With Jewelers of America's annual Cost of Doing Business Survey currently underway, we've been posting quick tips from previous Cost of Doing Business Reports on our Facebook and Twitter feeds to show the insightful retail jewelry benchmarking data it reveals. Follow us so you don't miss out -- we've included some highlights after the break!
When you participate in the survey, you receive a copy of the Jewelers of America Cost of Doing Business Report ($150 value) -- which has been an invaluable industry benchmarking resource for 20+ years.
It's quick and easy -- Most of the key measures of financial performance in our 2011 Cost of Doing Business Survey are based on the two primary financial statements: the Profit-and-Loss statement and the balance sheet. Take the survey today!
Too many jewelers simply toss their annual profit-and-loss statement into a pile to read one day. Go and find your P&L statement now. Read over the numbers; try to understand your business. When you participate in our 2011 Cost of Doing Business Survey, you'll receive a customized Report that compares your numbers to industry averages. Make sure you participate to benefit from the benchmarking analysis it reveals.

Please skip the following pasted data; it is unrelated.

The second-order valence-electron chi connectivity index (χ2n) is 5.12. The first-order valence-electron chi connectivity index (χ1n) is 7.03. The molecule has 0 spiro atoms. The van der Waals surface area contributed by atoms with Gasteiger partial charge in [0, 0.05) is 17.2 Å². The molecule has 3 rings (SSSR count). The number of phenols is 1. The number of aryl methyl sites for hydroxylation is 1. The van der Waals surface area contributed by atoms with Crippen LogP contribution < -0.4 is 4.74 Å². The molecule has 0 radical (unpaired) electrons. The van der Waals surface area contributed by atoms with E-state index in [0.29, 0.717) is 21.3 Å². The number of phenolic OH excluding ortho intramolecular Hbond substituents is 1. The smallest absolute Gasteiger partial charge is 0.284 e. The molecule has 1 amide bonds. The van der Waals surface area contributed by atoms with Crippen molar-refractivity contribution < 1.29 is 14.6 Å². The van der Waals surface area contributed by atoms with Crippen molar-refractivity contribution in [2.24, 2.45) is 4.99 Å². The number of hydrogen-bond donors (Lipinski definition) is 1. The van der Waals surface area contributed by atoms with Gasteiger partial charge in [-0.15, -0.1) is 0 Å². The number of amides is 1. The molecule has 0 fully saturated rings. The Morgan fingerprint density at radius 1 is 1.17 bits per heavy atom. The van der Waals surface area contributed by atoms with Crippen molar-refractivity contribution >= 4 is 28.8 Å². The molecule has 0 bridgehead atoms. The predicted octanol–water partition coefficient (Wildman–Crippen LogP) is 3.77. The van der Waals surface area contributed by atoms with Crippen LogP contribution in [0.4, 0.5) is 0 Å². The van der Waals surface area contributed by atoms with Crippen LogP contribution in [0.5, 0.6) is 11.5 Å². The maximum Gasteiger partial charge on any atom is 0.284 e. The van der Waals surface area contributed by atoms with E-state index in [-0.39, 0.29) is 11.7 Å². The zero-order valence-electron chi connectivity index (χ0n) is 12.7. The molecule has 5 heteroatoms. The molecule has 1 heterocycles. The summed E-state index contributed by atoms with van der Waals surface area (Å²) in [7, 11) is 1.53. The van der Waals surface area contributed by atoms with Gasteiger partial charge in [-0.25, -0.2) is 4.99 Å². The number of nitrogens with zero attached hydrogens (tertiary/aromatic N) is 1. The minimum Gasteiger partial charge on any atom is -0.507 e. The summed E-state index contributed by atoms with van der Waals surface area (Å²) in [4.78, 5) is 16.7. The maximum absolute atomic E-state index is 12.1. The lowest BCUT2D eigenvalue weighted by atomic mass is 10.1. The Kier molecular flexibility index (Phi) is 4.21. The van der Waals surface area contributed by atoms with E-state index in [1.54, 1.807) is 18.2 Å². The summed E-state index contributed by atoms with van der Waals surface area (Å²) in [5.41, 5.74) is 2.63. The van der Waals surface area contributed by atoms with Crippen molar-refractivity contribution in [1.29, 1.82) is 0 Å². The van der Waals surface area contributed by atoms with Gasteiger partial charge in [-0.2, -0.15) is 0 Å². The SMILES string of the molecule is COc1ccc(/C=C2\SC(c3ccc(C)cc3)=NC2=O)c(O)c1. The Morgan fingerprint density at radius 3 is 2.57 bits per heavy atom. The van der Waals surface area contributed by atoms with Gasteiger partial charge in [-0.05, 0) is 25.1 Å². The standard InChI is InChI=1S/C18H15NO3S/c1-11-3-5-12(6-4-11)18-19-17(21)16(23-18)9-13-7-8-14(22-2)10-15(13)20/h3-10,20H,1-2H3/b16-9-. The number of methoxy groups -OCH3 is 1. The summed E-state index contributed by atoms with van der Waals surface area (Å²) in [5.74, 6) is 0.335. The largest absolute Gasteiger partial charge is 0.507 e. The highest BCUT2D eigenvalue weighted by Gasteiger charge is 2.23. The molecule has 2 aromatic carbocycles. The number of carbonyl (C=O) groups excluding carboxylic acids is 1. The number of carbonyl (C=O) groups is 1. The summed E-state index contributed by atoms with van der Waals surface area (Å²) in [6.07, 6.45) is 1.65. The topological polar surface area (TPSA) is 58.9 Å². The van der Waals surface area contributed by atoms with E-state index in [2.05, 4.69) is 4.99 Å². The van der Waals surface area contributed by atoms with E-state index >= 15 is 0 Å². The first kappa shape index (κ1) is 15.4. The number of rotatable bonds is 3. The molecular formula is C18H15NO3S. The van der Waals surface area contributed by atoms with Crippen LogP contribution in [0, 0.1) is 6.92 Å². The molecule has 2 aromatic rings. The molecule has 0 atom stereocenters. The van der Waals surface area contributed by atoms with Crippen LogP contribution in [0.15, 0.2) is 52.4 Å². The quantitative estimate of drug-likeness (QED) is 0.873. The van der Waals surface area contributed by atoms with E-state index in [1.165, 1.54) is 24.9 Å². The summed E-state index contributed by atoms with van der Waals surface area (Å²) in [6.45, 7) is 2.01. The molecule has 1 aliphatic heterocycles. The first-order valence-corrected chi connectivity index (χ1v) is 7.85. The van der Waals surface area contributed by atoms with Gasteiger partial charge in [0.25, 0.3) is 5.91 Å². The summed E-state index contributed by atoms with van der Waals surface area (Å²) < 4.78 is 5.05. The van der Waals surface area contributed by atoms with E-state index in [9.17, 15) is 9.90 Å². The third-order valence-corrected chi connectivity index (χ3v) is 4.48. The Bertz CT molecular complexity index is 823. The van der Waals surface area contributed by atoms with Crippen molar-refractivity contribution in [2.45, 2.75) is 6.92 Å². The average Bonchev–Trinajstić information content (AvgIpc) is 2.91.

What You Can Discover
- Profits vs Sales:
High-profit jewelers often had lower sales per store, but their profits were well above average. How do your store's sales compare to your competition? Find out by participating in the 2011 Cost of Doing Business survey.
- Bigger Doesn’t Mean Better:
The Cost of Doing Business Report found that high-profit retail jewelers on average had smaller stores than their low-profit counterparts: 1,775 sq. ft. compared to 2,200 sq. ft. Find out if your store is effectively using its floorspace!
- More Effective Management:
In 2009, high-profit firms experienced -.9% sales growth on average. However, the flat sales growth of high-profit firms looks favorable when compared to the 7.8% sales decline reported by low-profit firms.
The Report will also reveal where you could better control costs. For exampl, despite the fact that jewelers of all size and type saw declines in 2008, those who controlled costs were able to lessen the impact of the downturn. On average, high-profit firms grew by 3.1%, while their low-profit counterparts were down -12.6%.